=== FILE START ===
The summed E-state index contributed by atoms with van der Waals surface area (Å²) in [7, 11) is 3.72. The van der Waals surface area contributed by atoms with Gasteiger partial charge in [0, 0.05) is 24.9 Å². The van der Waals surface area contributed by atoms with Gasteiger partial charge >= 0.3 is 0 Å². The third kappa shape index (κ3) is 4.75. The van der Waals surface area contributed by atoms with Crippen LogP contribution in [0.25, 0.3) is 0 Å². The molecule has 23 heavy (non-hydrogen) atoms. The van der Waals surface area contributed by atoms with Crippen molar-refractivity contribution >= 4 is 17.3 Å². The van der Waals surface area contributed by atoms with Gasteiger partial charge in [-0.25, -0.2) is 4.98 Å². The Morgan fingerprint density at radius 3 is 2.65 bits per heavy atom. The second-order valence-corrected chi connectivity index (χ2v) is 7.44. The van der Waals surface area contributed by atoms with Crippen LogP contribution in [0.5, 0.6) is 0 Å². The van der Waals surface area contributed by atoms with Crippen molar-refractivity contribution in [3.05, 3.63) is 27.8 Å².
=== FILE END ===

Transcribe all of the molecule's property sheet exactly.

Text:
The summed E-state index contributed by atoms with van der Waals surface area (Å²) in [7, 11) is 3.72. The van der Waals surface area contributed by atoms with Gasteiger partial charge in [0, 0.05) is 24.9 Å². The van der Waals surface area contributed by atoms with Gasteiger partial charge >= 0.3 is 0 Å². The third kappa shape index (κ3) is 4.75. The van der Waals surface area contributed by atoms with Crippen LogP contribution in [0.25, 0.3) is 0 Å². The molecule has 23 heavy (non-hydrogen) atoms. The van der Waals surface area contributed by atoms with Crippen molar-refractivity contribution >= 4 is 17.3 Å². The van der Waals surface area contributed by atoms with Gasteiger partial charge in [-0.25, -0.2) is 4.98 Å². The Morgan fingerprint density at radius 3 is 2.65 bits per heavy atom. The second-order valence-corrected chi connectivity index (χ2v) is 7.44. The van der Waals surface area contributed by atoms with Crippen LogP contribution in [0.5, 0.6) is 0 Å². The van der Waals surface area contributed by atoms with Crippen molar-refractivity contribution in [3.05, 3.63) is 27.8 Å².